I’ve used the same selection frame of 800×800 pixels as usual, but all that’s visible are Muskeg Bay at the bottom left, and the mouth of the Rainy River to the right of that. As seen in Josh’s photos yesterday, there’s big change happening on that part of the lake.

Is the rest of Lake of the Woods melting as fast? I’m not sure: Big Traverse is very susceptible to windy conditions, but the more northerly parts of the lake are full of islands. There’s still wind movement, but not on the same scale. Also, if the satellite images are anything to go by, we’ve been having a lot less sunshine in the north.

Signs of spring: I saw my first loon today, on Rabbit Lake. No ice anywhere on Rabbit, by the way, not even a handful.  Some float planes are out: Kevin’s for one. Our Lilac hedge is starting to bud, so trees should finally start to turn green.

In the meantime, though, the weather will remain cold for another day before temperatures reluctantly creep up to the low double digits on Tuesday. A normal high this time of year is about 15ºC, and the Weather Network isn’t forecasting anything quite that warm in the next two weeks.

Lake of the Woods Ice Patrol is celebrating some growth this spring.

It’s been busy: I’ve written 47 blog posts in 49 days, reviewed over 600 photographs, and processed and posted about 175 of them.

Ice Patrol hit new highs for numbers of visits, shattering the old mark of 10,000 visits in a week by hitting 14,000 last week and topping 16,000 this week.

Comments have increased too, offering more reports and fresh insights.

I had more help this spring. As always, my coworkers at MAG Canada pitched in, and this year over a dozen guest contributors sent in waterfront pictures or aerial photos. This helped immensely, allowing Ice Patrol to cover more of the lake and filling gaps in my flight schedule.

Thanks, everyone!

May 9, 2018: Minaki

John Sweeney and Andy Zabloski flew today and returned from the north in the afternoon, so they helped me out with some pictures of the Minaki area.

Big Sand Lake, north of Minaki. Wind has driven the last of the ice to the shore.

You can click on any of these pictures to see a high-resolution, zoomable version.

The south end of Big Sand Lake and all of Sand Lake, with Minaki visible near the left side.

Sand Lake, with Minaki closer to the center of the picture. That white streak near the horizon is ice on Shoal Lake.

Winnipeg River, with Kenora in the distance, above the center of the photograph. The narrow lake near the top left corner is Lower Black Sturgeon, and the white patch at the top right corner is ice on the south part of Lake of the Woods.

In other news, the footbridge to Coney Island came out this morning. That’s scheduled when the waterway from downtown Kenora is otherwise open all the way to Devil’s Gap.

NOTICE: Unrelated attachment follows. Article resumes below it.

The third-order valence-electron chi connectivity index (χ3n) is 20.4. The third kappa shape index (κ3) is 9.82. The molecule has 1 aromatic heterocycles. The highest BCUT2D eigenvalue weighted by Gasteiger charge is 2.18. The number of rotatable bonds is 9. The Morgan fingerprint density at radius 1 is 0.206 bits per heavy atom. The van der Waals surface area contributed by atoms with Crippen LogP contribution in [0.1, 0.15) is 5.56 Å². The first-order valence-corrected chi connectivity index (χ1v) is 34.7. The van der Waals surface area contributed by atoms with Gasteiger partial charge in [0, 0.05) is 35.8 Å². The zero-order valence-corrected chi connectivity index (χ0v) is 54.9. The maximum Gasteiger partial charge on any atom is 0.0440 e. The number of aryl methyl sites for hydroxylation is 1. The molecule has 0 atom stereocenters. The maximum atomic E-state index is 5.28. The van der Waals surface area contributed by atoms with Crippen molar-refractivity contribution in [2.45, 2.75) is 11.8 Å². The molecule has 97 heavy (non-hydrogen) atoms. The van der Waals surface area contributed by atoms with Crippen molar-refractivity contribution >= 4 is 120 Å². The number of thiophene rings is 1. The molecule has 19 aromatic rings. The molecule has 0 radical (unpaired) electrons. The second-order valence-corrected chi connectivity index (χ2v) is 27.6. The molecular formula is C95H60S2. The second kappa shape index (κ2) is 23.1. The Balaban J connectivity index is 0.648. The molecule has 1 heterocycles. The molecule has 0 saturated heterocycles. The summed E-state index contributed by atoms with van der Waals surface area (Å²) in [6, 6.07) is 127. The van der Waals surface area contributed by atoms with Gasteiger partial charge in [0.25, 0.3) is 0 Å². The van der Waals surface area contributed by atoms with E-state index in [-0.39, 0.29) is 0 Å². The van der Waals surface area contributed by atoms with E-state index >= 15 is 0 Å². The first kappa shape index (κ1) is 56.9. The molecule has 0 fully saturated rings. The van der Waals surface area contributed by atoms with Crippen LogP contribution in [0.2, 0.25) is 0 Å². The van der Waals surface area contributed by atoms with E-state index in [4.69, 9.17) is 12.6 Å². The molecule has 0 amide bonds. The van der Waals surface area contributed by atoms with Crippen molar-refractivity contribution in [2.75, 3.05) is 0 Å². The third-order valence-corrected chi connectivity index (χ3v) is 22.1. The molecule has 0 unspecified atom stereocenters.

A quick glance at the start of my own flight at twilight revealed that there are some boats in the water at Northern Harbour. We didn’t look at more distant parts of the lake, because there wasn’t enough light to distinguish ice from water.

Satellite images from the last two days have not been good. I’d like to see what’s going on with ice on the southern parts of Lake of the Woods, but cameras on both Aqua and Terra satellites have been thwarted by cloud cover. Some parts of the lake can be glimpsed through gaps in the cloud, and do show the ice darkening, but we haven’t had a really clear image since May 7th.

Tomorrow I’m scheduled for a training flight, so I hope to get a better look around.

 

May 3, 2018: Winnipeg River

My flight today didn’t take me over the lake or close to Minaki, but we did briefly fly north of Kenora, so I did manage a couple of shots of the Winnipeg River from the south end.

The first picture looks north west from over the north end of Dufresne Island. The white stuff near the nose of the airplane is just a wispy little cloud. Locke Bay and Muriel Lake are in the middle distance. Still some ice there.

For this second shot, we’ve turned more north, so you can see Big Sand and Gun Lake near the horizon. Both are frozen. Closer to the foreground are the mouth of Locke Bay and Laurenson’s Island. The streaky bits at the bottom are the same cloud as in the previous picture.

That’s as close to Minaki as we went before we needed to turn towards the airport.

This is Lower Black Sturgeon, seen from the west. The ice there is melting along the shore and looks like it could go completely in the next few days if we stay warm and sunny. Silver Lake, visible in the distance, is a deep lake and will take much longer.

Kenora has three suburban lakes: Rabbit Lake, Round Lake and Laurenson’s Lake. I photographed Laurenson’s the other day, and it was starting to go. Today Round Lake, the smallest of the three,  went completely in a matter of hours. In the morning it was icy. By lunchtime it was opening up, after lunch there was only a small patch of candled ice at the downwind end.

I will be out of town for the weekend starting tomorrow, so there will be no fresh pictures for a few days. I won’t have access to my desktop computer, only my tablet,  so I will be limited  guest photos, if there are any, and updating the satellite links.

I expect the thaw will carry on without me.